One way of controlling your dust collection costs is to ensure that the system is carrying dust through the duct work, from the source to the collection device, at the right speed.
The rate at which the dust is carried through the system is known as the conveying velocity. And the correct velocity helps with system safety and maintenance, as well as energy use. Too low a velocity and the danger is that dust will start to collect within the duct system; too high, and the threat is wasted energy and faster erosion of the duct work. Sticky or moist dust could also smear the duct wall if the velocity is too high.
Velocity varies with dust type
So, it is important to maintain the conveying air velocity in every part of the duct within a reasonable range. The determination of that range is dependent upon the kind of dust that is being transported. For example, an extremely fine, lightweight material that will not clump together, such as cotton dust, may need a velocity of 3,000 fpm. However, if you are handling something like lead dust, or other metalworking dust, you may need to accelerate the system to between 4,500 fpm and 5,000 fpm.
A good rule of thumb is the heavier the dust, the higher the velocity. And the higher the velocity, the higher the potential operating costs. So, it really is good to understand the demands that will be placed on your system. For guidance on the appropriate velocity for your application, refer to the recognized industry resource: The Industrial Ventilation Manual from ACGIH.
When dust accumulates
As mentioned, the collection of dust within the duct work is really something that you want to avoid. This can happen when the dust is moving too slowly through the duct work and starts to settle inside the pipes. As it collects, this dust can lead to a number of potential problems:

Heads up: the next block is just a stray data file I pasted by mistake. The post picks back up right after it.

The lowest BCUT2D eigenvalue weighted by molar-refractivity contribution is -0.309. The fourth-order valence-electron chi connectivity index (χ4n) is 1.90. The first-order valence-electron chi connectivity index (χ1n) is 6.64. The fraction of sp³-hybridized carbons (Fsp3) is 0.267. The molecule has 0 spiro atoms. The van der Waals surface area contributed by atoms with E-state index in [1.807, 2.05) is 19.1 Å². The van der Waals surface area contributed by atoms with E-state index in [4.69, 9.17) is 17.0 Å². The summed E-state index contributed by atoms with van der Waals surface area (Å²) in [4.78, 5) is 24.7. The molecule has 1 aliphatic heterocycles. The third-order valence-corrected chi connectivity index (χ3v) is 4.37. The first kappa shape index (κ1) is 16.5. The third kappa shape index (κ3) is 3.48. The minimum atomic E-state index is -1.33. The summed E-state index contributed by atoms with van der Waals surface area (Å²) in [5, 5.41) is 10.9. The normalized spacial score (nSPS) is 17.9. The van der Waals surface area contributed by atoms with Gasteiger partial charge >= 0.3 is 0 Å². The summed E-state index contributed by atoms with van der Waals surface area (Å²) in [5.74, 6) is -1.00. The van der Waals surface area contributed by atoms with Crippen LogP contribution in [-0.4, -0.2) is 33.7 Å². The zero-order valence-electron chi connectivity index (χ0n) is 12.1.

- It could fuel a combustible dust explosion
- Duct work and hangars can fail due to the additional load or corrosion
- The system may not perform as well as expected as the ducts narrow due to the dust build-up
Moving too fast
Dust moving too quickly through the system is also clearly a problem. Dust can be abrasive. This causes wear and tear on the duct work, which will have to be replaced at some point at an additional cost. Transporting the dust faster may also require a bigger fan than you really need. These fans cost more and also have higher operating costs.
So, you don’t want that dust moving too fast or too slow. You are aiming for just right when you are designing your system. The things you can do at the design stage to help control conveying velocities include:
- Sizing the duct work to allow for adequate volume and velocity for the dust it will be carrying
- Calculating the static pressure level required to determine the size and power of your dust collection unit
Plan ahead to save
So there you have it. Moving dust through your collection system too fast or too slow comes with undesirable costs and problems, from dust collecting within the duct work to parts wearing out faster than necessary. When designing your system, make sure you have an accurate understanding of how fast you will need the dust to be transported through the system. And then design your system around that conveying velocity. It will save you money in the long run.
IVI has years of experience conveying all sorts of dusts. Whether you are designing a new system or troubleshooting an old one, IVI has the solution for your dust conveyance needs.